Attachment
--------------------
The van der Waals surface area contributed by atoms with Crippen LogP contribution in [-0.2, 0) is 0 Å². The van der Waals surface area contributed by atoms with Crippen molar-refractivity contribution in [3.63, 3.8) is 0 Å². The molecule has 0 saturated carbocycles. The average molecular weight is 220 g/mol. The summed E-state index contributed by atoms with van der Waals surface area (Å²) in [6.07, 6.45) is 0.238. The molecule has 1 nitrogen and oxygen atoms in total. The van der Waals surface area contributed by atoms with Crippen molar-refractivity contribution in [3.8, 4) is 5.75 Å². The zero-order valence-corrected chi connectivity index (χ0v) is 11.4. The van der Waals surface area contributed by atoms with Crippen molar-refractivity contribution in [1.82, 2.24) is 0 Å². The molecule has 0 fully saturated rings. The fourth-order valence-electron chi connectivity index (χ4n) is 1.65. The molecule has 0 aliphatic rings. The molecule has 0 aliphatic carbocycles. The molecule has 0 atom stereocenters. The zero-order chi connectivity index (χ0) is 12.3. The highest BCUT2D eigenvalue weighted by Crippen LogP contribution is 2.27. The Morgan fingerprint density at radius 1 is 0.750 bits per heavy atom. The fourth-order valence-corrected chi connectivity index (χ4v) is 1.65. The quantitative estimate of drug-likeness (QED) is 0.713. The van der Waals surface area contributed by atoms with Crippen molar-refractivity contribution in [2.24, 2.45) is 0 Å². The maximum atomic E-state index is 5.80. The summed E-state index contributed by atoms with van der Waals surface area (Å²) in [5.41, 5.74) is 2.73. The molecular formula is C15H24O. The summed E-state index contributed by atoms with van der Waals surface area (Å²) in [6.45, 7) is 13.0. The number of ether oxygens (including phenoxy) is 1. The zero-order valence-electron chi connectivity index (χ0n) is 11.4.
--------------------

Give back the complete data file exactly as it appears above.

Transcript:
The van der Waals surface area contributed by atoms with Crippen LogP contribution in [-0.2, 0) is 0 Å². The van der Waals surface area contributed by atoms with Crippen molar-refractivity contribution in [3.63, 3.8) is 0 Å². The molecule has 0 saturated carbocycles. The average molecular weight is 220 g/mol. The summed E-state index contributed by atoms with van der Waals surface area (Å²) in [6.07, 6.45) is 0.238. The molecule has 1 nitrogen and oxygen atoms in total. The van der Waals surface area contributed by atoms with Crippen molar-refractivity contribution in [3.8, 4) is 5.75 Å². The zero-order valence-corrected chi connectivity index (χ0v) is 11.4. The van der Waals surface area contributed by atoms with Crippen molar-refractivity contribution in [1.82, 2.24) is 0 Å². The molecule has 0 fully saturated rings. The fourth-order valence-electron chi connectivity index (χ4n) is 1.65. The molecule has 0 aliphatic rings. The molecule has 0 aliphatic carbocycles. The molecule has 0 atom stereocenters. The zero-order chi connectivity index (χ0) is 12.3. The highest BCUT2D eigenvalue weighted by Crippen LogP contribution is 2.27. The Morgan fingerprint density at radius 1 is 0.750 bits per heavy atom. The fourth-order valence-corrected chi connectivity index (χ4v) is 1.65. The quantitative estimate of drug-likeness (QED) is 0.713. The van der Waals surface area contributed by atoms with Crippen molar-refractivity contribution in [2.24, 2.45) is 0 Å². The maximum atomic E-state index is 5.80. The summed E-state index contributed by atoms with van der Waals surface area (Å²) in [5.41, 5.74) is 2.73. The molecular formula is C15H24O. The summed E-state index contributed by atoms with van der Waals surface area (Å²) in [6.45, 7) is 13.0. The number of ether oxygens (including phenoxy) is 1. The zero-order valence-electron chi connectivity index (χ0n) is 11.4.